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Unit 3: The Harlem Renaissance

 

 

 

 

 

 

 

 

 

Norman Wilfred Lewis, 'Jumping Jive' (1942)

This unit explores the notion of a literary movement through the case of the Harlem Renaissance. What defines a movement? Style, place, groups of people who know each other? The retroactive creation of scholars? Or something else? Are different movements defined as such in different ways? These questions are all in play in modernism, and especially among the modernist writers and artists that we typically associate with the Harlem Renaissance: Langston Hughes, Jesse Fauset, Zora Neale Hurston, Alain Locke, Aaron Douglas, Jacob Lawrence, Claude McKay and others. In these weeks, by reading and viewing major documents by Harlem-based artists, our aim is to assess how movements are made, what makes a movement, and how to read individual texts within this larger unit of study.

Week 12: Statements  Slides

Readings:

  • In-class: Countee Cullen, “To Certain Critics” (1928)
  • Read the Harlem Renaissance cluster from Within the Circle: Literary Criticism from the Harlem Renaissance to the Present (1994, 74 pp.):

Alain Locke, “The New Negro” (1925) — William Stanley Braithwaite, “The Negro in American Literature” (1925) — Jesse Fauset, “The Gift of Laughter” (1925) — George Schuyler, “The Negro-Art Hokum” (1926) — Langston Hughes, “The Negro Artist and the Racial Mountain” (1926) — W.E.B. DuBois, “Criteria of Negro Art” (1926) — Sterling A. Brown, “Our Literary Audience” (1930) — Zora Neale Hurston, “Characteristics of Negro Expression” (1934)

Suggested readings:

  • James Weldon Johson, “Preface” to The Book of American Negro Poetry (1922)
  • David Levering Lewis, When Harlem Was In Vogue (1981)
  • Major Jackson, “Countee Cullen and the Racial Mountain,” Boston Review (2013, link)
  • Virtual Harlem (link)

Questions:

  • What is an artistic movement?
  • What distinguishes the Harlem Renaissance from other artistic movements?
  • When did the Harlem Renaissance become a movement?
  • What do the eight statements from Within the Circle on black art in America tell us about how the Harlem Renaissance became a movement?
  • How do these authors deal with the question of how it feels to be a problem?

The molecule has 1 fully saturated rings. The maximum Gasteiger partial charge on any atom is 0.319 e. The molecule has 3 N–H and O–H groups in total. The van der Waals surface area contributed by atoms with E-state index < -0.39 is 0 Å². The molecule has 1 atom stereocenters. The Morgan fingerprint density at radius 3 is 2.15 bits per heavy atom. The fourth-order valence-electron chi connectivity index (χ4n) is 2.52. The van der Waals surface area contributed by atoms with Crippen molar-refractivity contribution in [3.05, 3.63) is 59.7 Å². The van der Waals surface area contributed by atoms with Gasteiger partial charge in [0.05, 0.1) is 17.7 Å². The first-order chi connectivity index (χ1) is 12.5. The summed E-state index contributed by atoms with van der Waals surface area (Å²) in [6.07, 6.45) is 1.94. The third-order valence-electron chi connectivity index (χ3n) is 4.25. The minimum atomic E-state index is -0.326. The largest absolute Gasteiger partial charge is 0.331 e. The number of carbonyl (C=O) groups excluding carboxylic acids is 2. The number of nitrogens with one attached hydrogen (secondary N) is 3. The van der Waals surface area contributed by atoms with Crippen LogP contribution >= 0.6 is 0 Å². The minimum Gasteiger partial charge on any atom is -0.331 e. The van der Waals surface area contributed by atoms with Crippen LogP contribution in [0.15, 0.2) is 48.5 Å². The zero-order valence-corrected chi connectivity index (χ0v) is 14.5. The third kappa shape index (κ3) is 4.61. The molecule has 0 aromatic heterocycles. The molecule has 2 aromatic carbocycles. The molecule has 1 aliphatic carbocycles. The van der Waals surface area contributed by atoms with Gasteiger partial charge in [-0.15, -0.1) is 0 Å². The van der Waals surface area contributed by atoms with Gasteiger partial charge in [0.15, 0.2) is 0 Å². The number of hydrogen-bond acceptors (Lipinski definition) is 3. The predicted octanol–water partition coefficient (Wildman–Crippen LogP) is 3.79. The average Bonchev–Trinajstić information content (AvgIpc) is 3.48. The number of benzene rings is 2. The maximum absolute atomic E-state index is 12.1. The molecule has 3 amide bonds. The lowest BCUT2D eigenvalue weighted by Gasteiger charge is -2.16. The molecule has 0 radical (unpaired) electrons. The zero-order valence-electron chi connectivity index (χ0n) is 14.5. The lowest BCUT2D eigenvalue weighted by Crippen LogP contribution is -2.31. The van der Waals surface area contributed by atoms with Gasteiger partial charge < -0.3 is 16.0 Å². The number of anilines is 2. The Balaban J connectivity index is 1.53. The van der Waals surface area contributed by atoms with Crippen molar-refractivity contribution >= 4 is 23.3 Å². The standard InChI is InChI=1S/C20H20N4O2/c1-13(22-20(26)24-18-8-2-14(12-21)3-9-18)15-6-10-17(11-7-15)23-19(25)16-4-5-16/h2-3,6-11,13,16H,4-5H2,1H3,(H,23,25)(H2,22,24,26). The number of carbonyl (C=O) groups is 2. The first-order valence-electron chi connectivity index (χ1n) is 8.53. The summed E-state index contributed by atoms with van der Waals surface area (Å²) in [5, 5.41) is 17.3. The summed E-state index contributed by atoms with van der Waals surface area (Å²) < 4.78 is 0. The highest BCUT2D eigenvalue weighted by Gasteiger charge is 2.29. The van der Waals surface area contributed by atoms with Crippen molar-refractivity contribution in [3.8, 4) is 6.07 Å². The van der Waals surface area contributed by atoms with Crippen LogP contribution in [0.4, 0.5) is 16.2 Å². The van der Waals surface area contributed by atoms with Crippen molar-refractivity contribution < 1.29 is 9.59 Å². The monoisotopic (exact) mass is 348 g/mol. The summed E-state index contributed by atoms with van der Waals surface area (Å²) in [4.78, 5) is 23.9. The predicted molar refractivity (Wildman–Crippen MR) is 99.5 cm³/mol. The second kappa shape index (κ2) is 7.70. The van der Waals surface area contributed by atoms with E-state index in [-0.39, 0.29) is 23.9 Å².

• What role does the future play in conceptions of the "New Negro?"

Week 13: Modernism and the Harlem Renaissance   Slides

Readings:

  • In-Class: Selected images, music & poems
  • Nella Larsen, Passing ([1929] 160 pp.)
  • Michael North, “Modernism’s African Mask: The Stein-Picasso Collaboration” (59-76) in The Dialect of Modernism: Race, Language, and Twentieth-Century Literature (1994, 17 pp.)
  • Deborah McDowell, “Introduction” to Quicksand and Passing (1986)

Suggested readings:

  • Michael Levinson, A Genealogy of Modernism: A Study of English Literary Doctrine, 1908-1922 (1986)
  • Magazines of the Harlem Renaissance: Fire!! A Quarterly Devoted to Younger Negro Artists (1926, link) — Opportunity (July 1927 issue, link) — The Crisis

 

Week 14: Modernism and the Harlem Renaissance II Slides

Readings:

  • In-Class: Selected images & music, e.g. Jacob Lawrence, Migration Series
  • Claude McKay, Home to Harlem [1928, 128 pp., e-book link]
  • Houston Baker, from Modernism and the Harlem Renaissance (1987, ~50 pp.)
  • W.E.B. DuBois, review of Home to Harlem in The Crisis and McKay’s rejoinder

Questions:

  • Where does Home to Harlem fall within African American modernism, which Baker says designates an aesthetic field defined by the two positions above?
  • What forms of belonging can you find in the novel? What structures of feeling?
  • Is black nationalism and a black nation possible within the world represented in the novel? What about black internationalism?
  • What are the obstacles to black nationalism and internationalism?
  • Compare Home to Harlem to Passing.

Week 15: Remembering the Harlem Renaissance

Readings:

  • August Wilson, Ma Rainey’s Black Bottom (1982)
  • Henry Louis Gates, Jr., “Harlem on Our Minds,” Critical Inquiry 24, no. 1 (1997, 12 pp.) and Daylanne English, “Selecting the Harlem Renaissance,” Critical Inquiry 25, no. 4 (1999, 14 pp.)
  • Davarian Baldwin and Minkah Makalani, “Introduction: New Negroes Forging a New World” (1-27) in Escape from New York: The New Negro Renaissance Beyond Harlem (2013, 27 pp.)

Suggested readings:

  • Lawrence Jackson, “Aftermath: the reputation of the Harlem Renaissance twenty years later,” in A Cambridge Companion to the Harlem Renaissance (2007, 14 pp.)

Questions:

  • How can the Harlem Renaissance be said to be a critical construction?
  • Do you agree with Daylanne English that the notion of a renaissance, of “rise-and-fall patterns,” is partly a mythic construction created by cultural history?
  • What do we make of the alleged paradox identified by Henry Louis Gates that the Harlem Renaissance’s “creation occurred precisely as Harlem was turning into the great American slum”? (11)
  • Do you agree with Gates and English that Harlem Renaissance writers largely failed to explore “what the hyphenation of class costs” (English, 816)?
  • Do we agree with English’s claim that Henry Louis Gates and other critics of the Harlem Renaissance are guilty of “allowing the writers themselves to determine our understanding of their role in modern culture” (810)?
  • Does English contradict herself?
  • What do you make of Baldwin and Makalani’s claim that the New Negro is a “traveling concept” defined not by Harlem but by a series of routes both local and global?
  • How does Escape from New York's change in perspective redefine the New Negro movement?